Nora has just received an unexpected e-invitation from a Flo. The email says that the event is Clare’s hen night. It’s weird cause Nora doesn’t know this Flo, and besides, she also doesn’t know any Clare. Unless. It’s that Clare. The one and only Clare Nora has ever known, was the blond beauty who used to be her childhood best friend. Though it kind of makes sense if it’s that Clare, because this Flo refers to her as Lee, a nickname Nora used to be called in school, but has abandoned ever since, it still doesn’t make complete sense. She has completely lost contact with Clare for ten years now, so why all of sudden invite her to her hen night?
Plus, Nora is pretty sure she is not invited to Clare’s wedding? What kind of person would invite her to her hen night and not invite her to her wedding?
Something feels definitely off, and Nora can’t help but think that answering yes would be a mistake. Her hunch is screaming a loud no. She closes the email. Next day, this Flo, having seen read receipt, is emailing Nora for the second time. Privately this time, asking for RSVP. Will it be that bad of an idea to go? Still, her hunch is screaming no. A quick glance on the guest list, and she sees Nina de Souza’s name, apparently the only name she knows in the list. Nina is yet another someone from the past. Maybe, she can try Nina first and check if she’s going and decide for herself then. But once she’s emailing with Nina, Nora realizes that even contacting Nina at all might have been a mistake, for now Nina is making her decide for them both. You know, that kind of call, if you go, I go, and if you don’t, I don’t. Nora has never been a very assertive person, and this time it takes its toll on her. Despite her loud hunch, they’re going.
Guided by a nav map Flo’s sent, Nora and Nina arrive at a surprisingly remote area. Even when the map tells them that they have reached their destination, their first reaction is confused. Despite what the nav has told them, they’re still unsure if they’re at the right place. The only cabin around here is the house with full glass windows bounding it. A hen night, in this kind of house? A full-on aquarium in the middle of nowhere? This starts to feel even more like a mistake, and Nora feels uneasy. Behind the house is dark woods that goes deep with unseeable end. Against it, the house looks eeriely like a stage to Nora. It’s as if, there are a lot of eyes in the woods staring at them going about their lives on the see-through platform.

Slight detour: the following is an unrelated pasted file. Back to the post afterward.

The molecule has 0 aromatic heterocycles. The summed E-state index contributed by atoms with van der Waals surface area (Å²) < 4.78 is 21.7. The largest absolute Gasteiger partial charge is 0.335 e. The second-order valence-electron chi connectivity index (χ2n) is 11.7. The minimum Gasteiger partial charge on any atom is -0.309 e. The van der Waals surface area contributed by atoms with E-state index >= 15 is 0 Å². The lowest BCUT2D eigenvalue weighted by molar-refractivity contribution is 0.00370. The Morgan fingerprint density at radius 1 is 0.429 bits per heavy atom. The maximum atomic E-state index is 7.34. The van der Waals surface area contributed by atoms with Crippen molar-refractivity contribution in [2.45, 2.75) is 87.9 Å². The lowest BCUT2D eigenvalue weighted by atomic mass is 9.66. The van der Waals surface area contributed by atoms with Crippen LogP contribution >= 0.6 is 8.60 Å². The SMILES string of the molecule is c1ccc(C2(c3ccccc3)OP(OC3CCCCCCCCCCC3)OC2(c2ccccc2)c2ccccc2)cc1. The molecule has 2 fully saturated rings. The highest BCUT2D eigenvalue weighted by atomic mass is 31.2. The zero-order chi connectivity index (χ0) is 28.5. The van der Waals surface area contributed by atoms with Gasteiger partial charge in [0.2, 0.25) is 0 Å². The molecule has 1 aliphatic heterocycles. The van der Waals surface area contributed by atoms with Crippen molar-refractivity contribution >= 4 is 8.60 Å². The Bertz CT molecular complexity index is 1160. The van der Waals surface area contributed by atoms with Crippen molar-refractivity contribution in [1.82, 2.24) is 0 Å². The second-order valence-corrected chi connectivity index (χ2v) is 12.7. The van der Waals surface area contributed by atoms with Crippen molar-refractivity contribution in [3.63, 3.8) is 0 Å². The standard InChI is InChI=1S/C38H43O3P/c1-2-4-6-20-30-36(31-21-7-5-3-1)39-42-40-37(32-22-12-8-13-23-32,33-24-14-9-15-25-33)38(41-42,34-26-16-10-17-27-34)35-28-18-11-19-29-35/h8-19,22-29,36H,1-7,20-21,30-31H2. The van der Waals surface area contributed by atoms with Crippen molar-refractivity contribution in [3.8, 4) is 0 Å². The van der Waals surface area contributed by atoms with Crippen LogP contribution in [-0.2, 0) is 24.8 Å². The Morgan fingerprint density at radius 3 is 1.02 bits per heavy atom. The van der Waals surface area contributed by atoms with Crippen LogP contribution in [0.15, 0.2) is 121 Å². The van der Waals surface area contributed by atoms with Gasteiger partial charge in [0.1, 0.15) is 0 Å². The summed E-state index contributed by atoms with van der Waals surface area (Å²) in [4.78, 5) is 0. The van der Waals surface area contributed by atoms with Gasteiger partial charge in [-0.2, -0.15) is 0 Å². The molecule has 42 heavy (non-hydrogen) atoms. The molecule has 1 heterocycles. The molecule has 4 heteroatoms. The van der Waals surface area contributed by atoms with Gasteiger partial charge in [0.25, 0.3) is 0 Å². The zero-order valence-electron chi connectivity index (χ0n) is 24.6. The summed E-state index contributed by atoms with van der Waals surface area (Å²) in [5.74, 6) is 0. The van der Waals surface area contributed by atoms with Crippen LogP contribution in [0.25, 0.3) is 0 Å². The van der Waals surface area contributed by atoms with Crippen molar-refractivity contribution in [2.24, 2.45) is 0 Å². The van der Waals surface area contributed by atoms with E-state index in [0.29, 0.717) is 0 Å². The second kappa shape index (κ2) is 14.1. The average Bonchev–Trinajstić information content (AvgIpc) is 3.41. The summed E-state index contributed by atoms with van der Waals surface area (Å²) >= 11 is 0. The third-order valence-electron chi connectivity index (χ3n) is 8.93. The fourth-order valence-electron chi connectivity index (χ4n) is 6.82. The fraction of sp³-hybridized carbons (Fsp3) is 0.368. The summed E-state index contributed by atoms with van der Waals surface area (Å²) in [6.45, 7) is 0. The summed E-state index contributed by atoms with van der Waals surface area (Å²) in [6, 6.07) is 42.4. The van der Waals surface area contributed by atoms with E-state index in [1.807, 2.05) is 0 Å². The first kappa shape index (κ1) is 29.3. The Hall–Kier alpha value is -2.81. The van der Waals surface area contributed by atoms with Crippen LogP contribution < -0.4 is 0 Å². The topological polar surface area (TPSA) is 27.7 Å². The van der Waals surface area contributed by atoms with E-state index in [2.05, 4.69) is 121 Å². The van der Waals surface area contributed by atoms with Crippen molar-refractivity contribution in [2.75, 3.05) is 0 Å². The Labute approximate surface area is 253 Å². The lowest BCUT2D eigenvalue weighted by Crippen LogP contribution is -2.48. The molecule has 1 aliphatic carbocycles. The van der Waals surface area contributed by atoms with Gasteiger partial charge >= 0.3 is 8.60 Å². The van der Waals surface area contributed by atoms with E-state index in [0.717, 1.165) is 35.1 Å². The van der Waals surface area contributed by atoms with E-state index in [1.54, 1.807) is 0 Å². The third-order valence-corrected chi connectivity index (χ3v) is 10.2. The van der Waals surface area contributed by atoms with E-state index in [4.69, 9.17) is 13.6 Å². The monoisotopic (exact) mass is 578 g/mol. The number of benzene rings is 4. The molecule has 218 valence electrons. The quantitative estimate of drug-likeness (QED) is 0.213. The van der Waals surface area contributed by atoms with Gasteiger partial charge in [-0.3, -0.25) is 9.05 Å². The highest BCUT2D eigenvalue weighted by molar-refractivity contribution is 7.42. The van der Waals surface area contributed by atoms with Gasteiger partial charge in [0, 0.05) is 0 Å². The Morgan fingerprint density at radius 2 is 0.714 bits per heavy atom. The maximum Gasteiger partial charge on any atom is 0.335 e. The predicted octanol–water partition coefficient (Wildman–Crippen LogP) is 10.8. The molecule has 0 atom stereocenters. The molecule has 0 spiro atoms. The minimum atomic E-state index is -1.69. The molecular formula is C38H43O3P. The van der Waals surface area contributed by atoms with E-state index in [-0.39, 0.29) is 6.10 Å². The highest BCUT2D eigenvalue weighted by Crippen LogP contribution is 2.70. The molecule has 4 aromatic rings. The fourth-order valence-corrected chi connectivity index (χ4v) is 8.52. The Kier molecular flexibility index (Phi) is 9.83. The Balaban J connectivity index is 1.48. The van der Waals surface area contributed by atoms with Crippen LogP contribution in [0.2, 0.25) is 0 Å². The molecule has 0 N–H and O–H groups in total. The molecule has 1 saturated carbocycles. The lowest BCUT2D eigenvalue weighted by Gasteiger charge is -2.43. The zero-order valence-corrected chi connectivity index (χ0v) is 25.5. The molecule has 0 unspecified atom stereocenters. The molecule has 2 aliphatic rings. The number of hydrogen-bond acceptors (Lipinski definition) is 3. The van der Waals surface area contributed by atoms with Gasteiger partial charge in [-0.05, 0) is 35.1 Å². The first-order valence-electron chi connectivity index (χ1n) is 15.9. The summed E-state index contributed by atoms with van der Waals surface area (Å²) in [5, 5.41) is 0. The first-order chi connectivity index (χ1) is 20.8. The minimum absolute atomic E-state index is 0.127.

This book has surprised me in a very good way.
Prior to this book, I’ve read another book of Ware which she wrote under the banner of Agatha Christie’s name, In the Cabin 10. That wasn’t the first book written under Christie’s moniker I’d read, but that was the first that succeeded to entertain me. I loved it for the Christie feeling the book unmistakably bore, and also, the novel’s tone and style were looking astonishingly consistent with other Christie’s mysteries. Therefore I think, when I read In a Dark, Dark Wood, under the impression of In the Cabin 10, I instinctively was expecting it to have a similar writing style. Well, it didn’t, and that’s the best thing about it. It darn impressed me that Ware proves her skill to write in any style asked.
Apart from that, In a Dark, Dark Wood is a well-written mystery. It offers enough thrills that will get your hackles stand straight up, and I must say, it’s great that it spreads its hints quite evenly. For I hate it when a book holds up all its secrets only to drop all of them in bulk at the end of the pages.
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